Last weekend I went with OH and friends to our local theatre to listen to Dame Esther Rantzen in conversation with her daughter Rebecca Wilcox. It was a really enjoyable evening as Esther is a natural raconteur and her life has been filled with laughter, tears and lots of hard work. Having listened to her for 90 minutes I could see how people warm to her, open up to her and how she manages to persuade those in power to support her on her crusades. She is a doer and nothing or nobody stands in her way if she is fighting for a better life for any group of people.
Esther Rantzen talked about her life at the BBC, at a time when females were mostly secretaries and found it difficult to get into the production side of television. Esther was one of the first female presenters and because of this she was a workaholic as she felt she had to be better than the men. She told us some hilarious stories of events that happened whilst she was presenting That’s Life – including the time she was arrested for obstruction when she was out on the street testing ‘Bat Soup’ on the general public. Her natural way with people and her ability to make them feel at ease so they could be themselves was apparent in her early work and again as she talked to us on Saturday night.
It was Esther that revealed the story of Sir Nicholas Winton on That’s Life in 1988. Sir Nicholas Winton organised the rescue and passage to Britain of about 669 mostly Jewish Czechoslovakian children destined for the Nazi death camps before World War II in an operation known as the Czech Kindertransport. The clip on YouTube is well worth watching – click HERE.
We are all familiar with the work of Esther Rantzen over the years. She was a TV personality with That’s Life, long before she set up Childline in 1986. Childline is a counselling service for children and young people up to their 19th birthday in the United Kingdom provided by the NSPCC. Childline deals with any issue which causes distress or concern, common issues dealt with include child abuse, bullying, mental illness, parental separation or divorce, pregnancy, substance misuse, neglect, and psychological abuse. It is hugely successful and has helped over 4 million children. Interestingly many of the children it has helped have then gone on to help others as a profession. As Esther’s daughter said on Saturday evening ‘the saved become savers’.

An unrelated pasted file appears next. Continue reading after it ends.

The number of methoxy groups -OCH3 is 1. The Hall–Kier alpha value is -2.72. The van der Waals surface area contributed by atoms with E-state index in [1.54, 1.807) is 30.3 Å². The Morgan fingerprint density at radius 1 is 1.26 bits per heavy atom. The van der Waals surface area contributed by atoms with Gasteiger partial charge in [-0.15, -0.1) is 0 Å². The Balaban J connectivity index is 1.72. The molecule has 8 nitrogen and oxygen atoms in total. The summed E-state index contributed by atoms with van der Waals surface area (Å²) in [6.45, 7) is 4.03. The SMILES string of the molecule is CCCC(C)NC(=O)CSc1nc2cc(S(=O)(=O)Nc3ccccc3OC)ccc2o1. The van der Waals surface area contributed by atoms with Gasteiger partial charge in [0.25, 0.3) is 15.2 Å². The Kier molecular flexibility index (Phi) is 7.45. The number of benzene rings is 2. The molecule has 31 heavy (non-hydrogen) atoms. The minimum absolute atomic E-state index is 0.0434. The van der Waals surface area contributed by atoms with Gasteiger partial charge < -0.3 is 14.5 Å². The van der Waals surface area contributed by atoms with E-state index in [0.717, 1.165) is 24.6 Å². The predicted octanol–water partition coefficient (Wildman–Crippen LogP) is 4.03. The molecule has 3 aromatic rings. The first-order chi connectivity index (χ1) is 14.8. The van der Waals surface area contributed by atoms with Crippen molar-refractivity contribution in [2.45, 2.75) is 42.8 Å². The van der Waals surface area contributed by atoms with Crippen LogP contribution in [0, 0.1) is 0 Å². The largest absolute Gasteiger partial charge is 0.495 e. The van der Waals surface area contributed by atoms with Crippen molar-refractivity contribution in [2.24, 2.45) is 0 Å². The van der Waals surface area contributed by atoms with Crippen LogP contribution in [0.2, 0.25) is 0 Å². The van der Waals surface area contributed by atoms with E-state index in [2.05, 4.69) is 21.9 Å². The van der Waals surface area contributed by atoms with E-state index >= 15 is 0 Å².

However what really rang home for me was when Esther spoke about loneliness in old age. Esther Rantzen lost her own husband Desmond Wilcox in 2000 when she was just turning 60 years and presumably it was about the same time as her own children were moving out. She downsized to a two-bedroom flat and then it was that she discovered what it was like to feel lonely. When you walk into an empty, dark flat, and there is no-one to have supper with. She said on Saturday, “no-one to shout at the TV with”. She described loneliness among the elderly as “a creeping enemy” which “erodes confidence”. I remember my own mother stopped watching television when my father died – she lost her ‘mojo’ and because she was 80 years old she was unable to re-invent her life and she gradually slipped into an isolated life and finally dementia.
Whether it was this feeling that inspired Esther to set up Silver Line I do not know. But in 2013 with the help of lottery funding, that incidentally runs out this year, Esther set up Silver Line to help older people.
The Silver Line Helpline provides three functions to support older people:
• a sign-posting service to link them into the many, varied services that exist around the country
• a befriending service to combat loneliness
• a means of empowering those who may be suffering abuse and neglect, if appropriate to transfer them to specialist services to protect them from harm
Since their national launch, The Silver Line Helpline has received over 1.4 million calls. Over two-thirds of these calls were made overnight or at weekends when no other helpline is available for older people who may be lonely, isolated or confused. They now receive around 10,000 calls every week from lonely and isolated older people; with 53% of callers saying they have literally no-one else to speak to.
Esther captivated us with the letters she has received from elderly people that Silverline has helped and we, the audience, were once again so moved and inspired. It is now that we must help to keep this invaluable service alive. As I said funding runs out in the Autumn and I am sure that Esther is working night and day to make sure she gets further funding. Meanwhile she told us how anyone can help to grow The Silver Line.
The Silver Line relies entirely on donations and with growing demand from older people we now need support for the helpline’s growth. We are investing in new phone systems and technology so we can answer more calls and future-proof our service; and recruit and train even more volunteers.
Whether you’re an individual, a company, or other organisation we would be grateful for your help. Partnering with The Silver Line, offering a gift-in kind or support with a cash donation will be invaluable in allowing the completion of this vital project which will support our long-term sustainability.
If you would like to discuss ways to help please call: 020 7224 2020
I admire and respect that Esther has dedicated so much of her time and energy to helping those in need, the vulnerable from each end of life, but I can see her point when she says that raising money and awareness for Child Line is easier than for Silver Line. People feel empathetic and compassionate to children but older people do not have as much appeal. There is a generation out there that is dwindling and yet have so much to offer us all with their stories and experience but we need to take the time to reach out to them.
For more Poppy Patmore posts click HERE.